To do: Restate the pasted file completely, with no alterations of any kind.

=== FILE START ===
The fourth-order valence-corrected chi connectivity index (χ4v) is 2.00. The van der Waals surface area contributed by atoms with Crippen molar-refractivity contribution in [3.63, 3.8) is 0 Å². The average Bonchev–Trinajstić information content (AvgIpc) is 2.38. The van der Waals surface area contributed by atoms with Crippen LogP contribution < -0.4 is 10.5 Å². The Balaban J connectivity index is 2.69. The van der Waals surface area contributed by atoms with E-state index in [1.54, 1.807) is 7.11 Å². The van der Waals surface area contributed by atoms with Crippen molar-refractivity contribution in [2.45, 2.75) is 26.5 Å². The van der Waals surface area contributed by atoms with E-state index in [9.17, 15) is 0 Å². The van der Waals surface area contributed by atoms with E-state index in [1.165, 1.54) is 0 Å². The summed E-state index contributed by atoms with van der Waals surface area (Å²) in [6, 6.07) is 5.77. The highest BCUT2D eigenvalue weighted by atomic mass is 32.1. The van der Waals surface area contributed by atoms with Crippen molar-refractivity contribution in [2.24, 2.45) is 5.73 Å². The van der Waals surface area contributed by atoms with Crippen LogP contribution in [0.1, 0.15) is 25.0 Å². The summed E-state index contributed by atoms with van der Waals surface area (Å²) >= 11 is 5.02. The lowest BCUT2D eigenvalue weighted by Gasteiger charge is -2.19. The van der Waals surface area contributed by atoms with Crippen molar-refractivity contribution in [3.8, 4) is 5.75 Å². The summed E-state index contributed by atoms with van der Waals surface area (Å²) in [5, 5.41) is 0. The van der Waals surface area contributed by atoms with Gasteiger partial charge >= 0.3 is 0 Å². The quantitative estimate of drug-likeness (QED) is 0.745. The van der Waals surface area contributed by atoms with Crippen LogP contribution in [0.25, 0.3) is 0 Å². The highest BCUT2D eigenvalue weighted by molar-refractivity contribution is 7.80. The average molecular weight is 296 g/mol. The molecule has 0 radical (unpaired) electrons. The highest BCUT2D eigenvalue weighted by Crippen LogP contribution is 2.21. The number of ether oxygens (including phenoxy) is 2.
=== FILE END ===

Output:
The fourth-order valence-corrected chi connectivity index (χ4v) is 2.00. The van der Waals surface area contributed by atoms with Crippen molar-refractivity contribution in [3.63, 3.8) is 0 Å². The average Bonchev–Trinajstić information content (AvgIpc) is 2.38. The van der Waals surface area contributed by atoms with Crippen LogP contribution < -0.4 is 10.5 Å². The Balaban J connectivity index is 2.69. The van der Waals surface area contributed by atoms with E-state index in [1.54, 1.807) is 7.11 Å². The van der Waals surface area contributed by atoms with Crippen molar-refractivity contribution in [2.45, 2.75) is 26.5 Å². The van der Waals surface area contributed by atoms with E-state index in [9.17, 15) is 0 Å². The van der Waals surface area contributed by atoms with E-state index in [1.165, 1.54) is 0 Å². The summed E-state index contributed by atoms with van der Waals surface area (Å²) in [6, 6.07) is 5.77. The highest BCUT2D eigenvalue weighted by atomic mass is 32.1. The van der Waals surface area contributed by atoms with Crippen molar-refractivity contribution in [2.24, 2.45) is 5.73 Å². The van der Waals surface area contributed by atoms with Crippen LogP contribution in [0.1, 0.15) is 25.0 Å². The summed E-state index contributed by atoms with van der Waals surface area (Å²) >= 11 is 5.02. The lowest BCUT2D eigenvalue weighted by Gasteiger charge is -2.19. The van der Waals surface area contributed by atoms with Crippen molar-refractivity contribution in [3.8, 4) is 5.75 Å². The summed E-state index contributed by atoms with van der Waals surface area (Å²) in [5, 5.41) is 0. The van der Waals surface area contributed by atoms with Gasteiger partial charge >= 0.3 is 0 Å². The quantitative estimate of drug-likeness (QED) is 0.745. The van der Waals surface area contributed by atoms with Crippen LogP contribution in [0.25, 0.3) is 0 Å². The highest BCUT2D eigenvalue weighted by molar-refractivity contribution is 7.80. The average molecular weight is 296 g/mol. The molecule has 0 radical (unpaired) electrons. The highest BCUT2D eigenvalue weighted by Crippen LogP contribution is 2.21. The number of ether oxygens (including phenoxy) is 2.